Copyright terms are governed by the lifetime of the person who created the work (for instance a book, some music, a song a piece of art or a photograph) plus 70 years after they die. However if the author was an employee of a company at the time the work was created (and it was part of their job to create such works (for instance like journalists) then the company will be the owner to the copyright but the length of the copyright term remains based on the lifetime of the author.
Trade marks are quite different in this respect. Once they have been registered, they need to be renewed periodically and to remain in use in the class(es) for which they were registered. On that basis they can remain protected almost indefinitely. There are many trademarks which are well over 100 years old and still valid today.
As for using a registered trade mark in a different class, if you used the identical mark that would almost certainly be infringement, especially if it could be shown that your use might cause damage to the reputation of the true owner of the mark, but if you used a similar mark which did not confuse the public as to the origin of the two lots of goods, then that might be OK. A good example of the latter would be the word Apple in connection with both computers and the the Beatles music. although the logos of the companies have to be different.

Unauthorised use of a football club's crest on merchandise - even if you make it clear it is unofficial - would almost certainly get you in to conflict with the club. There are several levels on which legal action could be taken against: copyright in the logo, (which as I mentioned above lasts for some considerable time), trade mark infringement if the mark has been registered, and passing off. Passing off is a branch of civil law which exactly covers the situation you asked about. The club would need to show that they have goodwill attached to their logo (even if it isn't a registered mark) and that this will be damaged if you are permitted to continue selling your goods, and that there must be an element of misrepresentation which will lead to confusion in the minds in the public.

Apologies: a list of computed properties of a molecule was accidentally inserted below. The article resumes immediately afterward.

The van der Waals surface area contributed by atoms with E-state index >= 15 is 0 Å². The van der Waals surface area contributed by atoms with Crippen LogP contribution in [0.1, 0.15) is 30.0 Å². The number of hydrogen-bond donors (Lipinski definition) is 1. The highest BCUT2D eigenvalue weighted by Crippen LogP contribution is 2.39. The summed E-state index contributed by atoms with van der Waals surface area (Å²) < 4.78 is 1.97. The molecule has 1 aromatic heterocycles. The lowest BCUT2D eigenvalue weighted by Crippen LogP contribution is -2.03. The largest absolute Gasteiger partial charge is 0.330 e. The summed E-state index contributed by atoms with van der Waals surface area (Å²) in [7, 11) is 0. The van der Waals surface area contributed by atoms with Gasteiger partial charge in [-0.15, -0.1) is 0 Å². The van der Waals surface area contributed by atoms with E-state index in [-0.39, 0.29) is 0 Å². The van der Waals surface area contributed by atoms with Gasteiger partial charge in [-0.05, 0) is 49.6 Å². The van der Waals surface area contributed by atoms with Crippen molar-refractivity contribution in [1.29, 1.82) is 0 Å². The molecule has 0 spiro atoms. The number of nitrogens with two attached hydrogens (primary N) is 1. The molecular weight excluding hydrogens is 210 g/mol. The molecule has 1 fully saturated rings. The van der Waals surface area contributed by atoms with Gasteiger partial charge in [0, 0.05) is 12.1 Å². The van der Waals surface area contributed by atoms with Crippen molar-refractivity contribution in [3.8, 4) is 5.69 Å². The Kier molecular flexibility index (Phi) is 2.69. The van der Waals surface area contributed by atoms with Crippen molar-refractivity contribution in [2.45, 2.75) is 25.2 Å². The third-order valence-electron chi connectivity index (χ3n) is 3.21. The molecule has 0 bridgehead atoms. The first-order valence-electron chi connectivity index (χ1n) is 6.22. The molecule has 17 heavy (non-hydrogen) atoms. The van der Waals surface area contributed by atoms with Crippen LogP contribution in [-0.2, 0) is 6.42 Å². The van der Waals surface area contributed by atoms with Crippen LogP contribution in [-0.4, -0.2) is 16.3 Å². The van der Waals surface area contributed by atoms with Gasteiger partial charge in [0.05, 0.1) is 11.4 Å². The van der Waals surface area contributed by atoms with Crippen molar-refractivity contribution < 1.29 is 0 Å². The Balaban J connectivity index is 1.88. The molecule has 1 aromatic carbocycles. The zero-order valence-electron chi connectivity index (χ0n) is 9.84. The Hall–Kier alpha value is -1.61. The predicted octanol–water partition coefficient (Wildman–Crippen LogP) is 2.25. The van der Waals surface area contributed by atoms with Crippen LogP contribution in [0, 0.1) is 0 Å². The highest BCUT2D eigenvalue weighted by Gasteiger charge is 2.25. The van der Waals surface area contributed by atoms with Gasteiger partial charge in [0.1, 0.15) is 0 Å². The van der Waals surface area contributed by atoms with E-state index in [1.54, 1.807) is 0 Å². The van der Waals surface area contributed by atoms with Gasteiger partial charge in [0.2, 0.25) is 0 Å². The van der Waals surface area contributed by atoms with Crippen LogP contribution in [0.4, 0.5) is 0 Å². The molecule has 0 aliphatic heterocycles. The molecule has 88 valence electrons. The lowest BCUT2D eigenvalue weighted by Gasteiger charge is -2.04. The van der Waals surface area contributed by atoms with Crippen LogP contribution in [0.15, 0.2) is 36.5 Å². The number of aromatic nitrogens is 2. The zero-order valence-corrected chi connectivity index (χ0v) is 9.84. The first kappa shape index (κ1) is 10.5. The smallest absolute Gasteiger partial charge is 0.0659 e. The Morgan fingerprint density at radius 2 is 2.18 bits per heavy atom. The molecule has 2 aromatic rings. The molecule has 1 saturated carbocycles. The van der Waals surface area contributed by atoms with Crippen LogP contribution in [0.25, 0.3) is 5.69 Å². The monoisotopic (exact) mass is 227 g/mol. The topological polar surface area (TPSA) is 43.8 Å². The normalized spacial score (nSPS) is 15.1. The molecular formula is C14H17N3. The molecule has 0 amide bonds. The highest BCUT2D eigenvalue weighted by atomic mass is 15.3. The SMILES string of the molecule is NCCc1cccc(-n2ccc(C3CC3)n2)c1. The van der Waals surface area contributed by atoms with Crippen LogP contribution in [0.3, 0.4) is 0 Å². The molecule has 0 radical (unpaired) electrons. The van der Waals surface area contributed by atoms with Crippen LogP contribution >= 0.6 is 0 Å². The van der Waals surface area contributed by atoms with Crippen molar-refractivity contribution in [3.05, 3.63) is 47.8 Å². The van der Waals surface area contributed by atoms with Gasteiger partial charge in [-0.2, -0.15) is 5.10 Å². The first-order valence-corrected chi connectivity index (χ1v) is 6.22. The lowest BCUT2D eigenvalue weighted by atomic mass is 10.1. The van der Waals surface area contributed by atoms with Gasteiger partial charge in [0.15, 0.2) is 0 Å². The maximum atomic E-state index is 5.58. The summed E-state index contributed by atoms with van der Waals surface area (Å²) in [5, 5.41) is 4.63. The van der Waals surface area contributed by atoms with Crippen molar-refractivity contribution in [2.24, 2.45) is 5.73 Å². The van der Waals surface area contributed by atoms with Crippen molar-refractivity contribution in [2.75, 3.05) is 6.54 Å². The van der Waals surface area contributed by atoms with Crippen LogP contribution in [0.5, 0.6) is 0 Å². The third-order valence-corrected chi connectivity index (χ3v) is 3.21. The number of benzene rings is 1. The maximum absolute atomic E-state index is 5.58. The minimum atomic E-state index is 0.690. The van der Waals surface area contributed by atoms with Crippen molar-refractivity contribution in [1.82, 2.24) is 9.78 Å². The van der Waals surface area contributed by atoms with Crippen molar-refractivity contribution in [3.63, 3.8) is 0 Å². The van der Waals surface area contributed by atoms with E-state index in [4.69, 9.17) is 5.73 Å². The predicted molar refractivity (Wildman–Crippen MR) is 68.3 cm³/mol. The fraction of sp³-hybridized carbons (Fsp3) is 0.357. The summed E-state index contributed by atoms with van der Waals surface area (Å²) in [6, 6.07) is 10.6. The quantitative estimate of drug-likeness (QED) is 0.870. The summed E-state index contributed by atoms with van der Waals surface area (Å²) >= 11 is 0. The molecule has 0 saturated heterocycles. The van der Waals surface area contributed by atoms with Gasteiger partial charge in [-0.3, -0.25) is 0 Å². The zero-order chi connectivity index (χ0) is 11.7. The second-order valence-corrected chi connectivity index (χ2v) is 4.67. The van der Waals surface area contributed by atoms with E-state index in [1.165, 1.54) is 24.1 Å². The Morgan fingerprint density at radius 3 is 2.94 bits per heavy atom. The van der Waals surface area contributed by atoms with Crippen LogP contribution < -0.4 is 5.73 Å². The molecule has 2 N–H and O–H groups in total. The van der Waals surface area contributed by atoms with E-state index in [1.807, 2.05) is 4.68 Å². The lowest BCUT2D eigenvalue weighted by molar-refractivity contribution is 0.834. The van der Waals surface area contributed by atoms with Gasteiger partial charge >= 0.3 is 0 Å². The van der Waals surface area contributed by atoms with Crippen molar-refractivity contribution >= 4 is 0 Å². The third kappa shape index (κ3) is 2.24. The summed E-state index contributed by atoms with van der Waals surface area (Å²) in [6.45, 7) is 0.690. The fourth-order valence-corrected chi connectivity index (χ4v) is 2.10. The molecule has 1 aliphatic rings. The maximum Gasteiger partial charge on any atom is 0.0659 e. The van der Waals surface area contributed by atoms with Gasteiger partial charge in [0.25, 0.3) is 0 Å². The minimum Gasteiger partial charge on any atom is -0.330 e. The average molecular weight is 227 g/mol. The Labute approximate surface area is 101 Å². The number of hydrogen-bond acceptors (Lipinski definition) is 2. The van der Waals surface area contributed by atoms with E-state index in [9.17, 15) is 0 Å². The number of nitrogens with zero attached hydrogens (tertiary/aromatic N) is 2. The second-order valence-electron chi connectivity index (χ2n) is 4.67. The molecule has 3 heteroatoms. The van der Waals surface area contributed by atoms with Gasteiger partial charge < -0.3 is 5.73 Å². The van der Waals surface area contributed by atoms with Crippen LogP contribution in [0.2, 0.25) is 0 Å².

Absolutely fantastic.
many thanks, this answers everything.
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typonaut
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Joined: 31 Dec 2010
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PostPosted: Sat Feb 23, 2013 5:53 pm    Post subject: Reply with quote

AndyJ wrote:
A good example of the latter would be the word Apple in connection with both computers and the the Beatles music. although the logos of the companies have to be different.


I'm not sure this is really a good example, given that Apple Corp (the Beatle's record company) initially licensed the name to Apple Inc (formerly Apple Computer Inc), and that the two companies subsequently had legal tussles over the use of the name (latterly by Apple Inc in connection with music) which seemed to go on for about 20 years.

The High Court in London eventually decided that there was no confusion between the two brands, essentially because Apple Inc was a much larger and more visible company. This seems an odd decision given that Apple Inc had agreed to stay out of the music business, but had basically built its current public identity and size on breaking that agreement.

To show the way that this was ingrained in Apple Inc, when System 7 was released in the early 1990s one of the system warning/error sounds was named "Sosumi" (So sue me), it is still in MacOS X today.

For JFlynn's benefit, there is a case that deals directly with disclaimers about the unofficial nature of football-related merchandise: Arsenal Footbal Club PLC v Reed.

I believe that part of the rationale for Reed losing this case is that, despite his disclaimer on his stall as to the merchandise being unofficial, people seeing the goods remotely from that site, or receiving the goods as presents, would not know of the disclaimer and may associate the merchandise with Arsenal (ie assume that it is official merchandise).